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WV Book Team: Must-reads before the West Virginia Book Festival

By By Elizabeth Fraser and Dana Smook
WV Book Team

We librarians have been joyfully anticipating the return of the West Virginia Book Festival, coming up this month on Oct. 23 and 24. The Book Festival, a special celebration full of literary delights, is close to our hearts.

This year’s lineup of authors is incredible. It includes: Neil Gaiman, Jodi Picoult, Jeff Shaara, Jacqueline Woodson, and Homer Hickam. On Friday, there will be writing workshops by Jane Friedman, Fran Simone and Cat Pleska. The 2015 McCreight Lecture featuring renowned historian Eric Foner will take place on Thursday night before the Festival officially kicks off. A complete West Virginia Book Festival schedule can be found online at

So with an astounding Book Festival lineup like this, how do you choose which books to read beforehand? We have some suggestions.

Neil Gaiman is famously flexible in form and genre, an inventive modern master with works that range from novels to comics to screenplays to picture books. While he’s always experimenting in his writing, many of Gaiman’s readers will return again and again to the novel “Neverwhere.” In this gritty modern fairytale, an ordinary businessman named Richard has his universe turned upside down when he stops to help a girl he finds bleeding on a London sidewalk. Through helping the girl, named Door, Richard discovers the fantastic world of “London Below,” a shadowy underground city of forgotten people and things. Richard’s own life literally disappears as he makes his way deeper into the dangerous realm of London Below. Wonderful, and at times frightening, “Neverwhere” is a classic, brooding urban fantasy which might remind you of a very dark “Alice in Wonderland.” If you’ve never read a book by Gaiman, “Neverwhere” is an excellent place to start.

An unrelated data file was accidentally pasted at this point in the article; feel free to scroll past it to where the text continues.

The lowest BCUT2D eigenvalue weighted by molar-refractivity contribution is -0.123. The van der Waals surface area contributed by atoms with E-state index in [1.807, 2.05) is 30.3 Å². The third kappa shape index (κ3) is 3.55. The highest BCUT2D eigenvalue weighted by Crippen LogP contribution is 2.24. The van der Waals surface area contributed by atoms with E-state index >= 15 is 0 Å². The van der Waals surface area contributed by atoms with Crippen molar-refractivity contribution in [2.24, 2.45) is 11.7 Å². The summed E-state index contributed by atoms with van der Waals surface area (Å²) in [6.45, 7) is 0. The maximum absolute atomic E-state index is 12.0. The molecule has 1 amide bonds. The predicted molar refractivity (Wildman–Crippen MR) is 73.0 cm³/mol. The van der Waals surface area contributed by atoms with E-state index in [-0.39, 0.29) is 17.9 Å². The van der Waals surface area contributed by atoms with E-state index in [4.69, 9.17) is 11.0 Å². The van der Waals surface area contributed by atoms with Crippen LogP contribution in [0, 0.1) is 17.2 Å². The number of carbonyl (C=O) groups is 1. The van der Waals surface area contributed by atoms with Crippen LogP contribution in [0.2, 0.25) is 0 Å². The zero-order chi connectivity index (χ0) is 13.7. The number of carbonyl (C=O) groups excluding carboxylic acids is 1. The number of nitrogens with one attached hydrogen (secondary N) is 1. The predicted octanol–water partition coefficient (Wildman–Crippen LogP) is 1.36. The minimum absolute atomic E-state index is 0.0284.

In “Gods and Generals,” Jeff Shaara brings details of the Civil War vividly to life. “Gods and Generals” is a prequel to the 1974 Pulitzer Prize winner “The Killer Angels,” a classic epic about the Battle of Gettysburg, written by Jeff Shaara’s father, Michael Shaara. With Gods and Generals, Jeff Shaara does a brilliant job of continuing his father’s legacy. This gripping novelization of early Civil War history gives readers a direct, personal feel for what it was like to be in the War. One of the most compelling things about the book is that you get points of view from the soldiers fighting on the front lines, as well as from the war leaders in power. History and Civil War buffs of course love Jeff Shaara’s work, but even if you aren’t particularly interested in history, you will be highly entertained by “Gods and Generals” while you learn something new. Though the books do complement each other, you needn’t read “The Killer Angels” to enjoy “Gods and Generals.” It is a great standalone novel.